How to Use a Heating Pad to Incubate Yogurt


Making homemade yogurt is a simple and inexpensive, albeit time-consuming, process. Homemade yogurt has no added sugar or preservatives, will keep for up to three weeks in the refrigerator and can be adjusted to individual preferences. Using a heating pad to incubate your homemade yogurt is an effective way to keep the temperature stable while the healthy bacteria present in yogurt do their magic. The bacterial microorganisms consume the sugars (lactose) in the milk, causing the production of lactic acid that gives yogurt it's characteristic zing and results in curdled milk, or the familiar thick texture of yogurt.

Step 1

Sterilize the jars by bringing water to a rapid boil in your stockpot and dipping each piece of equipment in with your tongs.

Step 2

Fill the sterilized jars with 110 degree water, 2 inches from the top.

Step 3

Turn on the heating pad to a medium setting, place a towel over it and place it on a wooden surface in a draft-free corner.

Step 4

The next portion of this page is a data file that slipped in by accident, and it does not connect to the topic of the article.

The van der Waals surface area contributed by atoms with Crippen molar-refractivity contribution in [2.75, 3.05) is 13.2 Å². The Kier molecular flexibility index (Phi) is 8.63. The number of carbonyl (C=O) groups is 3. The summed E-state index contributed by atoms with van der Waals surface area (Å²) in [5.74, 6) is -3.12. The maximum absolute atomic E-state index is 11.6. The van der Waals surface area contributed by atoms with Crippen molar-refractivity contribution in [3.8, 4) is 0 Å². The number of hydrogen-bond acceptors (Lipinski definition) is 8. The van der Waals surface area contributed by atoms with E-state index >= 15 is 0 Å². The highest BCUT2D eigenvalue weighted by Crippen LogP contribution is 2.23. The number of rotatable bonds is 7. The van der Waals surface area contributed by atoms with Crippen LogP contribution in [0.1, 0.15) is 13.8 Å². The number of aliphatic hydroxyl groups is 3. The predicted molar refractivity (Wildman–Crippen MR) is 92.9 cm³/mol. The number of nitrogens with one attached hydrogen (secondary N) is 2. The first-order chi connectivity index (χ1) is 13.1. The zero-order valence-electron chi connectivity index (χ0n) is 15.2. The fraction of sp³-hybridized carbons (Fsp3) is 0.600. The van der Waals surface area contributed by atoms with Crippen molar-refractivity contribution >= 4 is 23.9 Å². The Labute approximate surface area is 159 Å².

Remove one cup of water from one jar and place it in the blender. Add one cup of dried skim milk and ¼-cup of yogurt. Blend only until smooth. Return this mixture to the jar from which you removed the water. Repeat for all four jars.

Step 5

Place the jars on the heating pad, folding the sides up to enclose the jars. Cover with as many towels as it takes to make an incubator. Leave it alone for seven hours.

Step 6

Touch the yogurt after seven hours lightly with one finger to ensure that it has set. Stir it well, turn off the heating pad and place the jars in the refrigerator overnight.

Step 7

Eat and enjoy.

Tips and Warnings

  • This recipe does not work with soymilk or milk that has been ultra-high pasteurized (UHT). Only use plain yogurt for the starter and ensure that it contains live and active cultures. Using instant dried milk will cause separation and result in a sour flavor.

Things You'll Need

  • 4-1-quart mason jars with lids
  • Water
  • Stockpot
  • Tongs
  • Thermometer
  • Heating pad
  • Towels
  • Wooden cutting board
  • 1 cup measuring cup
  • 1/4 cup measuring cup
  • Blender
  • 4 cups non-instant dried skim milk
  • 1-cup plain yogurt


  • How to Make Yogurt: Wait Seven Hours
  • Laurel's Kitchen; Laurel Robertson, Carol Flinders and Bronwen Godfrey; 1976

Who Can Help

  • National Center for Home Food Preservation: Fermenting Yogurt at Home
Keywords: heating pad for yogurt incubator, how to make homemade yogurt with heating pad, yogurt incubator

About this Author

Kara Rae has a degree in history and philosophy from the University of Minnesota where she specialized in environmental history and ethics. Her work appears on and

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